We always assume kids know less than they know at the same time we assume they need less information than they need.
Many people have discovered the emancipating pleasure of sharing masturbation. Many who have not actually tried it have thought about quite a lot; some are delightfully obsessed: the idea of others masturbating, and oneself being seen or caught masturbating, are two of the most dependable fantasies out there. So you may have a window into how potent of a balm this is, and how beautifully it opens up the space for other forms of exploration. For now, let's work from the other direction.
One of the first things that we learn about masturbation is to do it alone.
I've been having a series of revelations on the theme of writing about sex, and why my writing strikes some people as controversial.
In a thread below that has racked up more than 80 comments, I describe the connections between sex and astrology in theoretical terms: using the astrological houses as a model. Fair to say that my ideas about sexuality and astrology inform one another on a regular basis, and I've learned a lot from both reading charts and listening to people. I see the potential in my own chart and I do my best to live up to it and honor the mission I perceive (Cancer rising, Aquarius Moon conjunct Vesta, 8th house, and a bit of Chiron next door in Pisces). Studying astrology opens up a whole dimension of veiled information, much of which involves perspectives on how self encounters self, and how people encounter one another.
Ladies and gentlemen, meet the 2012 Republican candidate for president: Mr. Handsome. Or he will be, if he can stay out of the sex scandal business.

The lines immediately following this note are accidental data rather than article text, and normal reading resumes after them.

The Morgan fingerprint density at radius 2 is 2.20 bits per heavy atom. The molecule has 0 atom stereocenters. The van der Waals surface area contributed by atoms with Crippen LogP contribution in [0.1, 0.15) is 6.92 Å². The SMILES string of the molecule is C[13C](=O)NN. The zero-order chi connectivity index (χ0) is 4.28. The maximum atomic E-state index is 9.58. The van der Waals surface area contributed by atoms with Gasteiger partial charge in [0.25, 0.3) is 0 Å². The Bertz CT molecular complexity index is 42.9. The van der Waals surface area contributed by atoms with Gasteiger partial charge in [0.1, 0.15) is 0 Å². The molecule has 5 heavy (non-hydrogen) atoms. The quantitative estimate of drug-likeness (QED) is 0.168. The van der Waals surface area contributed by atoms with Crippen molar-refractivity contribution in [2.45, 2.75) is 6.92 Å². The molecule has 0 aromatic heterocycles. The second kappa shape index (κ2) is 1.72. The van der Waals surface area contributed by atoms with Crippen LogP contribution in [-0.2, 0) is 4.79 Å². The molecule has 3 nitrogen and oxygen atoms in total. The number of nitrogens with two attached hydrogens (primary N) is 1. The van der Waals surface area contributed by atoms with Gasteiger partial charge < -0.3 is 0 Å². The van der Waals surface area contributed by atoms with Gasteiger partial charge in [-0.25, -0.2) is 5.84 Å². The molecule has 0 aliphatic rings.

But first, psychology class.
Dr. Wilhelm Reich, renowned as Freud's brightest student, and notably the one who rebelled against him with the most precision, said that politics was the very pinnacle of neurosis.
We have options for understanding the current state of politics, other than psychoanalytic. We can look at the election of Scott Brown to the U.S. Senate as a backlash against the failings of the Democrats, and Obama's seeming failure to live up to his campaign promises.
I FLOATED on the edge of sleep, lightly dreaming on a cloud of cool steam. The taste of my semen coated my mouth. I was nobody.
Relieved of desire, and relieved of identity.
My first cognitive thought in that space was that my erotic identity had been erased. My sexual orientation, my unbearable craving for women, my curiosity for men, my drive to explore myself-all had disappeared and replaced by the thin stream of breath entering and exiting my body.
My mind drifted around images and memories of what I had just experienced with Enesa and Jon, who were now secluded privately in their room once again. Then an idea coalesced around the feeling I was floating within: I had returned to the scene of my conception, recreating it as a conscious experience.